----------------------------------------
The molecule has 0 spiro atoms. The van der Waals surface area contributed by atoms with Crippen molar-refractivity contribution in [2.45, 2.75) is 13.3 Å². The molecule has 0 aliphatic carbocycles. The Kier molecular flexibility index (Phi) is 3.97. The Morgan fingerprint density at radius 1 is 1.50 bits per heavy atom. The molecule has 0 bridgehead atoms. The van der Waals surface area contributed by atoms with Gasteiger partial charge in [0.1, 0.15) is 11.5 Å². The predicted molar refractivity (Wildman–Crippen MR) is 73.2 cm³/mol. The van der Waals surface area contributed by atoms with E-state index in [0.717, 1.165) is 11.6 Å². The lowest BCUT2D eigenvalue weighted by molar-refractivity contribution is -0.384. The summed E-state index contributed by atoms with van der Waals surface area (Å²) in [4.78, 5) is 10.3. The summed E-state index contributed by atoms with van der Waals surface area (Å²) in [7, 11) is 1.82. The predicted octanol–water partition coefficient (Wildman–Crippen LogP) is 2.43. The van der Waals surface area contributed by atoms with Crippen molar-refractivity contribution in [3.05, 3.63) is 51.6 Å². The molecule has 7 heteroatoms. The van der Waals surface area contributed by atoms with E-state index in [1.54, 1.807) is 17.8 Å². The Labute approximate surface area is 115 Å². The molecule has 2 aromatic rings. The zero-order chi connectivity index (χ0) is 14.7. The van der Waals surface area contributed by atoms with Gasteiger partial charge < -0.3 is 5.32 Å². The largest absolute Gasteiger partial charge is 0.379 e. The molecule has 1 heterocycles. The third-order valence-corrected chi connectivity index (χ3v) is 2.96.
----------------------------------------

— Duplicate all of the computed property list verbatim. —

The molecule has 0 spiro atoms. The van der Waals surface area contributed by atoms with Crippen molar-refractivity contribution in [2.45, 2.75) is 13.3 Å². The molecule has 0 aliphatic carbocycles. The Kier molecular flexibility index (Phi) is 3.97. The Morgan fingerprint density at radius 1 is 1.50 bits per heavy atom. The molecule has 0 bridgehead atoms. The van der Waals surface area contributed by atoms with Gasteiger partial charge in [0.1, 0.15) is 11.5 Å². The predicted molar refractivity (Wildman–Crippen MR) is 73.2 cm³/mol. The van der Waals surface area contributed by atoms with E-state index in [0.717, 1.165) is 11.6 Å². The lowest BCUT2D eigenvalue weighted by molar-refractivity contribution is -0.384. The summed E-state index contributed by atoms with van der Waals surface area (Å²) in [4.78, 5) is 10.3. The summed E-state index contributed by atoms with van der Waals surface area (Å²) in [7, 11) is 1.82. The predicted octanol–water partition coefficient (Wildman–Crippen LogP) is 2.43. The van der Waals surface area contributed by atoms with Crippen molar-refractivity contribution in [3.05, 3.63) is 51.6 Å². The molecule has 7 heteroatoms. The van der Waals surface area contributed by atoms with E-state index in [1.54, 1.807) is 17.8 Å². The Labute approximate surface area is 115 Å². The molecule has 2 aromatic rings. The zero-order chi connectivity index (χ0) is 14.7. The van der Waals surface area contributed by atoms with Gasteiger partial charge < -0.3 is 5.32 Å². The largest absolute Gasteiger partial charge is 0.379 e. The molecule has 1 heterocycles. The third-order valence-corrected chi connectivity index (χ3v) is 2.96.